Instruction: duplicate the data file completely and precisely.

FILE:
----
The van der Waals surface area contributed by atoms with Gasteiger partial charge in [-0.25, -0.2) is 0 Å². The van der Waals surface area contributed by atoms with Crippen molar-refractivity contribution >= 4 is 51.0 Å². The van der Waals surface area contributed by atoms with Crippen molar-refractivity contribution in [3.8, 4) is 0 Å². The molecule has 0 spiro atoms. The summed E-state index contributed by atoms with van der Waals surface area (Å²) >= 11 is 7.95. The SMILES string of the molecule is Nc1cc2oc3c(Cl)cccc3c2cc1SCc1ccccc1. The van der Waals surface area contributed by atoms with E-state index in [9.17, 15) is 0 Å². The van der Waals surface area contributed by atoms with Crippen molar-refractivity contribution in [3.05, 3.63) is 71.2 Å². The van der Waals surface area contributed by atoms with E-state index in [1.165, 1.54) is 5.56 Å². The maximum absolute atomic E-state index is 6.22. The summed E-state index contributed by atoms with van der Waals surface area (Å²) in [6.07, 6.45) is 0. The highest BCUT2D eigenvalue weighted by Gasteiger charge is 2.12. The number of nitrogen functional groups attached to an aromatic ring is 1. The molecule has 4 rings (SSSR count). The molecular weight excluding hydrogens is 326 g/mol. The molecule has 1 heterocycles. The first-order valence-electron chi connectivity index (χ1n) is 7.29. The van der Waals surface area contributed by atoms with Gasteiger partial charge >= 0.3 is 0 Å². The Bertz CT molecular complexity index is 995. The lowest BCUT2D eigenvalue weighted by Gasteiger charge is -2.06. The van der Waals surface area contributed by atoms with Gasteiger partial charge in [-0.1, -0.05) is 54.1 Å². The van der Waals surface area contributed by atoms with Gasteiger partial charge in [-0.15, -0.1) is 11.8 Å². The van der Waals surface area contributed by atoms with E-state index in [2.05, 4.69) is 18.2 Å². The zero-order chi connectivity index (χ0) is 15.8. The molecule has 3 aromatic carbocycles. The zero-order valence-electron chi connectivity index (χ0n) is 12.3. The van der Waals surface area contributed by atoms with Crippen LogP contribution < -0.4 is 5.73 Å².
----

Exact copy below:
The van der Waals surface area contributed by atoms with Gasteiger partial charge in [-0.25, -0.2) is 0 Å². The van der Waals surface area contributed by atoms with Crippen molar-refractivity contribution >= 4 is 51.0 Å². The van der Waals surface area contributed by atoms with Crippen molar-refractivity contribution in [3.8, 4) is 0 Å². The molecule has 0 spiro atoms. The summed E-state index contributed by atoms with van der Waals surface area (Å²) >= 11 is 7.95. The SMILES string of the molecule is Nc1cc2oc3c(Cl)cccc3c2cc1SCc1ccccc1. The van der Waals surface area contributed by atoms with E-state index in [9.17, 15) is 0 Å². The van der Waals surface area contributed by atoms with Crippen molar-refractivity contribution in [3.05, 3.63) is 71.2 Å². The van der Waals surface area contributed by atoms with E-state index in [1.165, 1.54) is 5.56 Å². The maximum absolute atomic E-state index is 6.22. The summed E-state index contributed by atoms with van der Waals surface area (Å²) in [6.07, 6.45) is 0. The highest BCUT2D eigenvalue weighted by Gasteiger charge is 2.12. The number of nitrogen functional groups attached to an aromatic ring is 1. The molecule has 4 rings (SSSR count). The molecular weight excluding hydrogens is 326 g/mol. The molecule has 1 heterocycles. The first-order valence-electron chi connectivity index (χ1n) is 7.29. The van der Waals surface area contributed by atoms with Gasteiger partial charge >= 0.3 is 0 Å². The Bertz CT molecular complexity index is 995. The lowest BCUT2D eigenvalue weighted by Gasteiger charge is -2.06. The van der Waals surface area contributed by atoms with Gasteiger partial charge in [-0.1, -0.05) is 54.1 Å². The van der Waals surface area contributed by atoms with Gasteiger partial charge in [-0.15, -0.1) is 11.8 Å². The van der Waals surface area contributed by atoms with E-state index in [2.05, 4.69) is 18.2 Å². The zero-order chi connectivity index (χ0) is 15.8. The molecule has 3 aromatic carbocycles. The zero-order valence-electron chi connectivity index (χ0n) is 12.3. The van der Waals surface area contributed by atoms with Crippen LogP contribution < -0.4 is 5.73 Å².